"Google no longer uses title tags" and other blatant untruths…

burglarI like to think I’m a fair person. I don’t believe in slagging off my competition, and always try to be even handed if someone asks for my advice on work done by someone else.

But every so often someone sends me something that makes my blood boil. Well yesterday I had 2 emails from 2 separate people, who I’d given some advice to on public forums.

I won’t name them here, but I will cover the downright lies they’ve been told, and the bad service they’ve received from their SEO consultants.

To clarify: SEO Consultant 1 is a web designer specialising in SEO & Social media, SEO Consultant 2 is a company using dubious telesales tactics and mentioned in several places elsewhere for ripping customers off.

SEO Consultant 1 told his client that:

  • Google no longer uses title tags
  • The META description isn’t important
  • Link exchange is the way to good listings
  • No-one searches for your search phrase anyway

This was blatantly to cover up the fact that he’d done no work on the site and achieved nothing.

Well, let’s put those lies to bed:

  • Google DOES use the title tag – in fact it’s one of the most important parts of onsite SEO. Granted, it’s not the be all and end all of SEO, but it is a major part, and without it, you may as well not bother. If every page of your website simply has your company name as it’s title tag, then you’re not going to be found for anything else. And don’t get me started on the dreaded “Home Page” title tag. The simple fact was, the SEO had done no title tag work and was claiming that they’re not used any more by Google in order to dupe his client. That’s wrong.
  • The META description IS important – it’s the description that Google shows when your site shows up in the results, and can be the difference between someone clicking on your listing or not. Of course, if you don’t have any listings anyway because your SEO hasn’t done the work they’re supposed to, then I guess the description tag doesn’t really matter after all…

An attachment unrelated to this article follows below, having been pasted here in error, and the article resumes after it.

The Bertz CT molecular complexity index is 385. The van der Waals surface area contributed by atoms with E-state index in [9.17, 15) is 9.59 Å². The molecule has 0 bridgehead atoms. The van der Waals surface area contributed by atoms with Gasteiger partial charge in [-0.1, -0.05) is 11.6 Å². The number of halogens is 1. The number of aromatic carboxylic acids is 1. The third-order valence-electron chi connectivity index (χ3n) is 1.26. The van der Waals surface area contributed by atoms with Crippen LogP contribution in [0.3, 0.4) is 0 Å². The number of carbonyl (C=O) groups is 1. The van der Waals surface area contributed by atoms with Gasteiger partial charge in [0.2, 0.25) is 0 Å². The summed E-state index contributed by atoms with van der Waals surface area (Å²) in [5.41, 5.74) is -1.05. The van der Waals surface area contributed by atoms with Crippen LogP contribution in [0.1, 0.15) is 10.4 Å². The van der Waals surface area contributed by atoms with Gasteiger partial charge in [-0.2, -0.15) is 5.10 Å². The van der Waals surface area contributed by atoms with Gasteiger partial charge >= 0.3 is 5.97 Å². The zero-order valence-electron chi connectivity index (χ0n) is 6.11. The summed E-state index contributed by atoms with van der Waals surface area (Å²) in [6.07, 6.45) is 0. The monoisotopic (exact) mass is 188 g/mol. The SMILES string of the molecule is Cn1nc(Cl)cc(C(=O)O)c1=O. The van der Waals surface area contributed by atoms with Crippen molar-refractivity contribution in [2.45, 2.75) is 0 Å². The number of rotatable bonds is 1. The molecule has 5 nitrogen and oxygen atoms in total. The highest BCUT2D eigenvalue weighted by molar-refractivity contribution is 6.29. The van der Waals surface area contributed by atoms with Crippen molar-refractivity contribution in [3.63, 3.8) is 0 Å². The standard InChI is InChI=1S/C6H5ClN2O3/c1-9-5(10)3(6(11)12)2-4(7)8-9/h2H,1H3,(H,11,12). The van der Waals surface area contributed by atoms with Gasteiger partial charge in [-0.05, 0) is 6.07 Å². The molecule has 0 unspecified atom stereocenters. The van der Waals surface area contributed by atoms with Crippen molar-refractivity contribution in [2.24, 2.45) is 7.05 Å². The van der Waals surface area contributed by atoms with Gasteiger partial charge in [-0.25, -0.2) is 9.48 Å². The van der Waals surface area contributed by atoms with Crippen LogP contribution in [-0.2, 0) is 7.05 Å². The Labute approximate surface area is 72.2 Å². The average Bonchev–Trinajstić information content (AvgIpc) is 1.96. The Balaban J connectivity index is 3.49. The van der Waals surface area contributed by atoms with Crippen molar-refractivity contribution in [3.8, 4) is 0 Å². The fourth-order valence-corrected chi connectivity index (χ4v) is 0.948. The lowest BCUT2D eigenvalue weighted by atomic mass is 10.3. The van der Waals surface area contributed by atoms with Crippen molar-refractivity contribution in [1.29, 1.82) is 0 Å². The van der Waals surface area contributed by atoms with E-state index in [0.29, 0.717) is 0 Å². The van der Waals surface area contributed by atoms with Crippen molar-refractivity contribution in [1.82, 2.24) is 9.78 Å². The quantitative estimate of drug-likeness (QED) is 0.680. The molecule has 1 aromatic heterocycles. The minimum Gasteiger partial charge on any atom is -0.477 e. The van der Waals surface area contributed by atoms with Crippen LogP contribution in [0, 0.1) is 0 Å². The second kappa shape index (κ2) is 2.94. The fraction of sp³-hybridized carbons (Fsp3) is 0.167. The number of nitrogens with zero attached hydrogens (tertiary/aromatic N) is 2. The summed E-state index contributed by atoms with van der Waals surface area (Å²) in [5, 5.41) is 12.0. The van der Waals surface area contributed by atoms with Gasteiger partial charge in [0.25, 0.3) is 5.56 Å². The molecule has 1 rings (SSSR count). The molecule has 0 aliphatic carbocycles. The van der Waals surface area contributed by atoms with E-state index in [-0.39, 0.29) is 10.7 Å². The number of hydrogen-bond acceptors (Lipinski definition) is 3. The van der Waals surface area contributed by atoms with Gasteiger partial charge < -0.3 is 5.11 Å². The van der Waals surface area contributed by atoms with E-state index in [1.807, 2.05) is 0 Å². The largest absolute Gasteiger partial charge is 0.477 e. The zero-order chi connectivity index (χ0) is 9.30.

• Link exchange CAN be a good way to help your listings if everything else is in place, but the link exchange page that this client was given was a FFA (Free For All) links page where anyone could sign up and no checks were made. This meant that the site could be linking to unrelated sites, and there was no check in place to ensure that reciprocal links were given. I’m not a big fan of reciprocal links, and it’s been proven that one way links from well respected sites work far better to enhance your SEO, so although this cold be said to help, I think the client was misled.
  • “No-one searches for your search phrase anyway” – well, I’m sorry, but this makes me REALLY angry! In the first instance, why wasn’t proper keyword research done to find out whether the phrase chosen was a) suitable, b) achievable and c) worth optimising for in the first place. If hardly anyone is searching for it (which, as it happens, was a blatant lie – it’s one o the most competitive searches on the web), why on earth bother optimising for it in the first place?